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Indian nurses stranded in Iraq's violence-hit Tikrit town safe, says Kerala minister

Tuesday, 17 June 2014 - 3:39pm IST | Place: Thiruvananthapuram | Agency: PTI

The Kerala government is doing all it can to expediate their safe return
  • iraq-violence-mosul-capture Families flee the violence in Iraq's northern Nineveh province, in the autonomous Kurdistan region, on June 10, 2014. AFP

Amid anxiety over the fate of around 44 Indian nurses stranded in Iraq's violence-hit town of Tikrit, minister for non-resident Keralalite affairs KC Joseph said on Tuesday the Kerala government had information that they were safe.

As the issue figured in the Kerala state Assembly, the state government added it was doing all that it could for their safe return. 

According to the Indian Embassy in Iraq, the nurses and Indian students could be evacuated only when the road from their hospital to the nearest airport became risk-free as heavy bombing was going on in the area. The nurses were safe, according to a group of officials of International Red Crescent who met them on Monday night, Joseph said. 

Stating that the situation in Iraq was serious, he said many places were under the control of ISIL militants. A 24x7 Helpline has been set up under the state NRK agency Norka to provide updated information on the situation.

Kerala Chief Minister Oommen Chandy had already written to External Affairs Minister Sushma Swaraj, seeking urgent steps for the safe evacuation of the Keralites from the violence-hit areas of Iraq. Out of these stranded nurses, 36 of them were keen to return home immediately, he said. The state Government had received representations from the parents of students seeking immediate intervention to bring their wards from Iraq.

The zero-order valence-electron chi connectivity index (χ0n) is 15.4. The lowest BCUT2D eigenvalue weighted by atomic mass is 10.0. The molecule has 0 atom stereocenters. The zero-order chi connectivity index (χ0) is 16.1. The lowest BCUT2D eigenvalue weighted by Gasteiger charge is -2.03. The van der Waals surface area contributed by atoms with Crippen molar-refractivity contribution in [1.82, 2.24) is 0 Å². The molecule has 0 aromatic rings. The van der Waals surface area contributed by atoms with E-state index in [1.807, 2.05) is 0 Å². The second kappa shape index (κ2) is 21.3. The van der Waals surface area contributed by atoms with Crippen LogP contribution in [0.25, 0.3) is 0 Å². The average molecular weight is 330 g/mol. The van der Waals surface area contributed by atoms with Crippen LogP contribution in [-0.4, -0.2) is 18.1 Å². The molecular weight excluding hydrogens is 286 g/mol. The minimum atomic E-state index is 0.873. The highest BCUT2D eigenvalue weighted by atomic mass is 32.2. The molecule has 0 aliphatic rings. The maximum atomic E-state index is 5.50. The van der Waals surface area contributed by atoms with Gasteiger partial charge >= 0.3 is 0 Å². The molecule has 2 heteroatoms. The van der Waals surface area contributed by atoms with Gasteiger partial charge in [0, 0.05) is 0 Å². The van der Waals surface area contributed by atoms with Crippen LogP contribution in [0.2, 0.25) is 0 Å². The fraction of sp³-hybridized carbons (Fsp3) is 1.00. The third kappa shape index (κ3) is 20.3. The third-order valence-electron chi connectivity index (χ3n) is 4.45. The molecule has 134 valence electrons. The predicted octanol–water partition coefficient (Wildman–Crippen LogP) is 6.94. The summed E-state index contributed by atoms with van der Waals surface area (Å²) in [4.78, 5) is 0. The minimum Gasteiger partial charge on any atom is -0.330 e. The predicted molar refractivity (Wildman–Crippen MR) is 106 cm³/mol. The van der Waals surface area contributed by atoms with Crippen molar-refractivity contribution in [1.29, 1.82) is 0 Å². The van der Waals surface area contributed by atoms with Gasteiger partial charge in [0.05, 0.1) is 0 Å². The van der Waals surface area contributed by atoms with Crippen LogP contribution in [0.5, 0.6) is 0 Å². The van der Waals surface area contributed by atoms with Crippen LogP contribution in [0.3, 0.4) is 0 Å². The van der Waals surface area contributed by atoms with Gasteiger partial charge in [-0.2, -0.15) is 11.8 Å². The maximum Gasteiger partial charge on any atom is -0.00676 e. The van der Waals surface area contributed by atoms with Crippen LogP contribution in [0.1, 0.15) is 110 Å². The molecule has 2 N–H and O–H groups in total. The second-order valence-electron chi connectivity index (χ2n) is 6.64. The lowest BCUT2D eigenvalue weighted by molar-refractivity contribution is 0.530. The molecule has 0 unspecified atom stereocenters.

Meanwhile, father of one of the nurses working in Tikrit said his daughter, Merina Jose, called him this morning and said she was safe but anxious about the future. "My daughter called me this morning. She said she and others working in the same hospital are safe but are anxious about what will happen to them," PA Jose from Kottayam told PTIJose said he and parents of others were praying for the safe return of their children and expected that the Centre would intervene for their evacuation without delay. 

Meanwhile, the Kerala Nurses Association said low wages and lack of job security in private hospitals in Kerala are forcing nurses from the state to seek jobs abroad, often in unsafe conditions. "Because of their dedication and quality of service, nurses from Kerala are in great demand from all over the world. Though in many advanced countries, they get good wages and working conditions, there are also a large number of cases where job seekers are compelled to go to unsafe places," Association leader Somasekharan Nair told PTI.

While seeking effective measures by the state and the Centre to bring home those stranded in Iraq, Nair said the state government should also ensure that they got a decent job in Kerala on their return. 

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